Biggest issues still await lawmakers

Staff writers Aaron Gould Sheinin, Kristina Torres, Jeremy Redmon, Chris Joyner, Janel Davis and Rhonda Cook contributed to this article.

As the home stretch looms for the Georgia Legislature’s final day in the 2013-2014 session Thursday, some of the biggest issues remain up in the air.

The House and Senate have separately advanced proposals to legalize a medical form of marijuana (House Bill 885), phase in a privatization of state foster care and adoption (HB 914), and expand rights for people who want to carry guns in churches or other places. But they have not agreed on details or voted on final passage of those bills.

They face a deadline of midnight. Any bills not passed by then go back to square one next year.

Scores of bills face the lawmakers. Some already passed the General Assembly earlier in the day:

  • The Legislature gave final approval to House Bill 933, which makes permanent a multi-million dollar tax break for luxury jetmakers such as Gulfstream. It's a tax exemption that had been temporary, on parts and equipment used to repair and maintain aircraft registered outside of Georgia. It awaits Gov. Nathan Deal's signature to become law.
  • So does a bill for HOPE grants to pay full tuition for the top students at technical colleges (HB 697).

And House Bill 837, a bill that critics of the private probation industry say would protect its worst practices. Advocates say it would protect competition and private information. That approval leaves only the governor’s signature for it to become law.

Other bills were still in negotiations, but seemed to have momentum.

  • A bill that would require recipients of welfare and food stamps to submit to drug tests and pay for them passed the Senate 29-22 following a lengthy and heated debate. The tests could be triggered if the recipient had previously applied for a job with drug testing, or if state workers suspected the recipient's "demeanor." The proposal, House Bill 772, has already passed the House but has been slightly changed, so the two chambers will have to agree on the same language to head toward the governor for a signature. (Update: this won final passage shortly after 8 p.m.)
  • House Bill 885, which would legalize a form of medical marijuana, passed the Senate but with an autism insurance mandate attached. The House has thus far rejected the autism language.
  • House Bill 264 and HB 265 would lift for three more years a restriction on how MARTA spends its money, and allow Clayton County to hold a referendum on joining MARTA. The bills overwhelmingly passed the House, but would have to head back to the Senate to hash out differences.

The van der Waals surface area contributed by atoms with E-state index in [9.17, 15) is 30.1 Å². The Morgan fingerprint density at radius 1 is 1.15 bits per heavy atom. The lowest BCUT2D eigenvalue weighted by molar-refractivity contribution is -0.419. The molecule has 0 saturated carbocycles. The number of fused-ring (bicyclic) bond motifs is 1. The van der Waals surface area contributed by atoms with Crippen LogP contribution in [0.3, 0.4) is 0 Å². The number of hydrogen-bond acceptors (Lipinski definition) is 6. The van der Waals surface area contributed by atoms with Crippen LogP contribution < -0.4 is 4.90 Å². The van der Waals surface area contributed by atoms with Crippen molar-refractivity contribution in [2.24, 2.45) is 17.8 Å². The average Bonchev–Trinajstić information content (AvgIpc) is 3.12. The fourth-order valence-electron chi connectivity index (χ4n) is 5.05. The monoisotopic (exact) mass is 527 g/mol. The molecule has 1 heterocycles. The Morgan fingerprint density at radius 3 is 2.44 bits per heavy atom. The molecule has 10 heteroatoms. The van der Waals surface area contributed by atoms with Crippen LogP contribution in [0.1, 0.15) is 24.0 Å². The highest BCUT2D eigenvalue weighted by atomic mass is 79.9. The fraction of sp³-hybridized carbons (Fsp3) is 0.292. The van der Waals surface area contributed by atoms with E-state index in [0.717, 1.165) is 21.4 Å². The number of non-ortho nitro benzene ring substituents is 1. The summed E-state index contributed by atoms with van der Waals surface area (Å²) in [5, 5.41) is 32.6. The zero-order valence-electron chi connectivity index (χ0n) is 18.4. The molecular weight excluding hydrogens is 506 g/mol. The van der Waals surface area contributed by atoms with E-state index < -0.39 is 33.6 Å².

Thursday is Day 40 this year, the final deadline of the two-year legislative session. The last session usually goes to midnight, and some of the state’s most consequential legislation is passed in a blur of activity in the final hours or minutes, by lawmakers bleary with hours of activity.

    You can follow the action yourself on the Legislature's live video feeds, here for the House and here for the Senate.

    Gov. Deal made the traditional Day 40 visit to the House earlier in the day to compliment their cooperation throughout the year, and arrived in the Senate around 7 p.m. for a similar address.

    Among bills still under consideration, the expansion of gun rights, including the right to carry guns into churches, was a big cause of buzz. Senators and representatives were arguing behind the scenes about whether that right should be automatic with the burden on a church to opt out; and also whether to revive the issue of allowing guns on university campuses.

    The day began with characteristic flair for special days in the Legislature. Lt. Gov. Casey Cagle and House Speaker David Ralston each gaveled their chambers to order with an extra tinge of ceremony and flash

    “Welcome to the 40th Day!” Cagle said as he brought the Senate to order.

    It began as a nostalgic day for legislators who are leaving their seats after today, some of them trying to win higher office.

    Rep. Edward Lindsey, a Republican of Atlanta, leaned against a wall just outside the House chamber in the throng of lobbyists and visitors. Lindsey, who is running for Congress, said he began the day with a drive through his whole district, just to remember the last 10 years.

    He had a saying about the course of issues coming at lawmakers through the 40-day session. “We start with a babbling brook on day one,” he said. “By day 30 it becomes the Chattahoochee River. By day 40 we’re going over Tallulah Falls in a barrel.”

    Jason Carter, a Decatur Democrat and candidate for governor, said serving in the Senate was sometimes reminiscent of a country western song that goes “lovin’ you is like frying bacon nekkid.” Rewarding, but with stings.

    He gave his colleagues a send-off from the well, saying it was in part thanks to their collegiality he was running — doing “this other thing I’m doing now.”

    “If I thought I was going to get elected governor and have to work with folks that I didn’t agree with and that were going to fight all the time I wouldn’t do it,” he said.

    The Legislature has also passed some significant legislation on previous days of the session, including bills to stymie implementation of the Affordable Care Act, the federal health care law.